Gazzo Veronese


Gazzo is 36km south of Verona and with its surface of 56,7 km² is located at an altitude of 13-19 m above sea level. The town is situated in the low Veronese Valley and the river Tione flows through it. On its lands there is the Oasi del Busatello, a nature reserve granted to the WWF in 1996. The reserve's territory covers an area that is shared with the comune of Ostiglia, from the Valli Grandi Veronesi.


The current town municipality originates in 1929 with the joining of Gazzo and Correzzo, the town hall was then moved to Roncanova, a halfway point between the two. Gazzo's fractions are:  Roncanova, Correzzo, Maccari, Pradelle and San Pietro in Valle. It borders with: Sorgà, Nogara, Sanguinetto and Casaleone under the province of Verona; Ostiglia, Serravalle a Po, Sustinente and Villimpenta under the province of Mantova.





The town's name originates from the word "gahagi", a longobardic word that means "fenced wood" suggesting the presence of widespread woods. The name was supposedly given to the area in the seventh century, along with some privilege grants. Worth mentioning is the etymology of some fractions like Correzzo from "Corrigium" from the Latin word corniga which means "leather strip", to describe the strip of land it occupied: a dried, but formerly swampy area. Maccacari's name comes from an ancient family called Tramarinus Machacarus, as recorded in 942. Roncanova contains the Latin words runcare (literally to remove woods), which references its cleared and then farmed lands, and novus, meaning "new".  





Gazzo is one of the few places where a continuity of human dwellings can be observed since ancient times. The town's surroundings were inhabited since the Neolithic (4500 - 4000 b.C.) as proven by some archaeological findings discovered around the Tartaro and other smaller rivers. These findings are entrusted to the local Archaeological Museum that hosts Bronze, Iron and Roman Age materials. Gazzo reached its importance during the Roman domination. The fall of the Empire caused a noticeable depopulation, and the consequent neglect of the land caused the swamps to rapidly reappear. The reclamation works were undertaken in the eighth century by the Benedictine monks, the fief of Gazzo was awarded to them, and then passed onto Federico della Scala. If churches and parishes were the symbol of religious power, the town's castle was the emblem of civilian authority. It was built in 1198 and was often the object of violent quarrels between Verona and Mantova. In 1242 the fortress was razed by Ezzelino da Romano and in 1277 it became property, with a great amount of its surrounding lands, of the Scaligeri, whereas under the domination of Venice some estates were inherited by the Giusti family and to the Olivetani monks. Intensive works of drainage and land reclamation allowed rice farming and the building of houses, religious buildings and mills. Rice farming was also the main activity of the noble Montanari family of Prandelle and the San Zeno abbey monks of San Pietro in Valle. During the Napoleonic era (1796-1814) Gazzo suffered famine, floods and uprisings, allowing banditry to thrive and last even through the Austrian domination (1814-1866). Even if the people weren’t directly involved in wars or battles, the unrest towards the repressive Austrian regime kept increasing. After the annexation of Veneto to the Kingdom of Italy, this area of the Veronese Valley was forgotten by history until the First World War.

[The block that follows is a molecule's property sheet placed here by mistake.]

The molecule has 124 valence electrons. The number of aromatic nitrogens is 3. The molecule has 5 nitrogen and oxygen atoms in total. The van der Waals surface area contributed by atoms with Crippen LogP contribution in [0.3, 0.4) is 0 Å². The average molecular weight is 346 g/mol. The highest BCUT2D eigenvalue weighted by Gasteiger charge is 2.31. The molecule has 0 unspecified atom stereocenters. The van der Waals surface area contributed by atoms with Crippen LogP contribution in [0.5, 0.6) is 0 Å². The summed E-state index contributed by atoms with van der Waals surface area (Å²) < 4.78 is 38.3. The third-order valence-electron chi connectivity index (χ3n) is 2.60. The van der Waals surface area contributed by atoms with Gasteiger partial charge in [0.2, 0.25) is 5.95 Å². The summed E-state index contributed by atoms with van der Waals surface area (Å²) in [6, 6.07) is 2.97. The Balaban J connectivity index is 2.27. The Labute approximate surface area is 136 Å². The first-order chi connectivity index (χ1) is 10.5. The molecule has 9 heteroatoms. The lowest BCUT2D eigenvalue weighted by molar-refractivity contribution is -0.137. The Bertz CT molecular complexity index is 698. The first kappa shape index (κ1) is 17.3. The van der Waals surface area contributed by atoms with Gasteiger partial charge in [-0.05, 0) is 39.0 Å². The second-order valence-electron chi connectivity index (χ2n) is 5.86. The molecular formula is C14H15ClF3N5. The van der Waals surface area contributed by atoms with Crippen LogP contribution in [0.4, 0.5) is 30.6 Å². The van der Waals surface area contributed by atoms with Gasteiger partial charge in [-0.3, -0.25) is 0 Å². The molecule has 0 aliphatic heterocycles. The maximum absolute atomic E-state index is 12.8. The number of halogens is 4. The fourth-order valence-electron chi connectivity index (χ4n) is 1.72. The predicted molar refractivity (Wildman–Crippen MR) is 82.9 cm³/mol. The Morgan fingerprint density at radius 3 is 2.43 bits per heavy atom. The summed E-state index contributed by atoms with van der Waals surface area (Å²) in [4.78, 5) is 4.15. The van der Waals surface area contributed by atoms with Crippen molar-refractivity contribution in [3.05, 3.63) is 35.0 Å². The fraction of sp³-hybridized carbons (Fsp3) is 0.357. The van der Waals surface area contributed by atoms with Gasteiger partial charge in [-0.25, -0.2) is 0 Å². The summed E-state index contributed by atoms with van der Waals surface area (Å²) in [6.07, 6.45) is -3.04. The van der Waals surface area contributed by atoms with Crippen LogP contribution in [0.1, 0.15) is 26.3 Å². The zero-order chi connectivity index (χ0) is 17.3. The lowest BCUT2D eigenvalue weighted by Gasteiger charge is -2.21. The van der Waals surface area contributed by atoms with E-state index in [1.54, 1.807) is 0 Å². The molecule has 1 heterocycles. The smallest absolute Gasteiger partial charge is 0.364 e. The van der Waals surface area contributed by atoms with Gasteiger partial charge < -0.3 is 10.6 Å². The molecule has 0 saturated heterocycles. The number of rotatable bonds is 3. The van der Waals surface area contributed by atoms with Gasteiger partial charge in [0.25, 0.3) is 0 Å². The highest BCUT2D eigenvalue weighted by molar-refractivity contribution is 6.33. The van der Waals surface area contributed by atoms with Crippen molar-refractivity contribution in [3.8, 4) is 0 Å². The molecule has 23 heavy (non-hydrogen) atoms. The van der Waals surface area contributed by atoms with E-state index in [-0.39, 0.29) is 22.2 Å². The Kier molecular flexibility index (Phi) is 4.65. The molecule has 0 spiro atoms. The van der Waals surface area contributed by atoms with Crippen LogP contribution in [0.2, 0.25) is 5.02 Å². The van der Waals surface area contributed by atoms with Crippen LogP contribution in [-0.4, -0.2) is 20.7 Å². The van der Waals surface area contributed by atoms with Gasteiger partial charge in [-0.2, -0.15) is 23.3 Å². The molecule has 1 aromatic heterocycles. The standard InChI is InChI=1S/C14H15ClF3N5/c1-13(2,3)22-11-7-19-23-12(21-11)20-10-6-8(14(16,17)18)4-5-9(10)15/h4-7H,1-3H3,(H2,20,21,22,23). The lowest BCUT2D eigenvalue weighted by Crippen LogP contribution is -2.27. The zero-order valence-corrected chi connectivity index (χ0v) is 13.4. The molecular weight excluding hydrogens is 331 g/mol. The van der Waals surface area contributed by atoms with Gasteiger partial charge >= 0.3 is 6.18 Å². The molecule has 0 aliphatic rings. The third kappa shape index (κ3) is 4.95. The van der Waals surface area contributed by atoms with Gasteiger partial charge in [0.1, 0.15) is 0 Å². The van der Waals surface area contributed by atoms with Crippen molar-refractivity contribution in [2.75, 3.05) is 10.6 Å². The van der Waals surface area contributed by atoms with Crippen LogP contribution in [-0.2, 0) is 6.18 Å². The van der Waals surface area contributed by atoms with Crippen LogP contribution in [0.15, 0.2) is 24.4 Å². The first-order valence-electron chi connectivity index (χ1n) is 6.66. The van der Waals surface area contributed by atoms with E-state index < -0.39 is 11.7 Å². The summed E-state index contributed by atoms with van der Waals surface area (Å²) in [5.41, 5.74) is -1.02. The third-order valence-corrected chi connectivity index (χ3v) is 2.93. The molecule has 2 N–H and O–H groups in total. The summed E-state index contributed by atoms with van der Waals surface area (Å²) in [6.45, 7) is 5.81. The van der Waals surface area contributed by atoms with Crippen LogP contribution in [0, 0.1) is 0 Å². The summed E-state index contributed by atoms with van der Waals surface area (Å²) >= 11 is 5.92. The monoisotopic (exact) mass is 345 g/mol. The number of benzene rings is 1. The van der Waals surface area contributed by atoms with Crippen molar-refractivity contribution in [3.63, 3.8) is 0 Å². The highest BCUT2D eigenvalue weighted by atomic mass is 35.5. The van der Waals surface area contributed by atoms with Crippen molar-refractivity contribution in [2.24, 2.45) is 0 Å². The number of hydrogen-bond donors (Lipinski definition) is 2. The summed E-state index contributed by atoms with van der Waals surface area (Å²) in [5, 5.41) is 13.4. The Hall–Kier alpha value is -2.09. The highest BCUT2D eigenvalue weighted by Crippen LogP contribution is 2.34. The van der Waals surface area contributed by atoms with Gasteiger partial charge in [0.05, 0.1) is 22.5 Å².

In Gazzo's town centre one can admire the church of Santa Maria Maggiore, built again between 1117 and 1150, later restored in the 1400s. It was part of an ancient Benedictine monastery and it is covered in mosaics and frescos. Annexed to the church is Villa Parolin Poggiani, which hosts the Archaeological Museum with its artefacts and findings from a timespan that goes from the Neolithic to the Roman era. Behind the hamlet of San Pietro in Valle there is, looming above the country, the cluniac church of San Pietro in Monastero, known as "El Ceson", it was probably built between the seventh and the nineth century. The Greek-cross shaped building, made of re-used Roman bricks and marbles, is overlooked by the fascinating and impressive tower.  In Pradelle there is the church of San Prosdocimo, first bishop of Padova. Built in the fifteenth century and recently restored, this church hosts a precious sixteenth-century triptych by Giolfino. Between the most artistically and architecturally interesting buildings of Gazzo it is worth mentioning the elegant Villa Montanari, known as "Palazzo del Merli" sporting a late-gothic look on top of the original structure of the medieval Castle, as well as the ancient Longobardic church of San Giovanni Battista, restored in 1685. In the fracion of Maccacari, next to the church, there is the Corte dominicale Capello, with its dovecote tower, while in Roncanova there is an interesting parish and a palace of the 1400s. Noteworthy are also the Corte domenicale Lando in Levà di Sopra, the ancient fourteenth-century mill, property of the Mantovanis, and only recently restored, Palazzo Corte Vecchia, Villa Giusti Roncoletta, Villa Lando Altihieri and Villa Guarienti.





The area, particularly rich in water, has always thrived mostly on agriculture. Grains and beetroot plantations are plentiful and so are milk farms. It is also part of the production area of Riso Nano Vialone Veronese. Important for employment is the presence of a glass factory of large dimensions, an important logistics company and some craftsmanship businesses.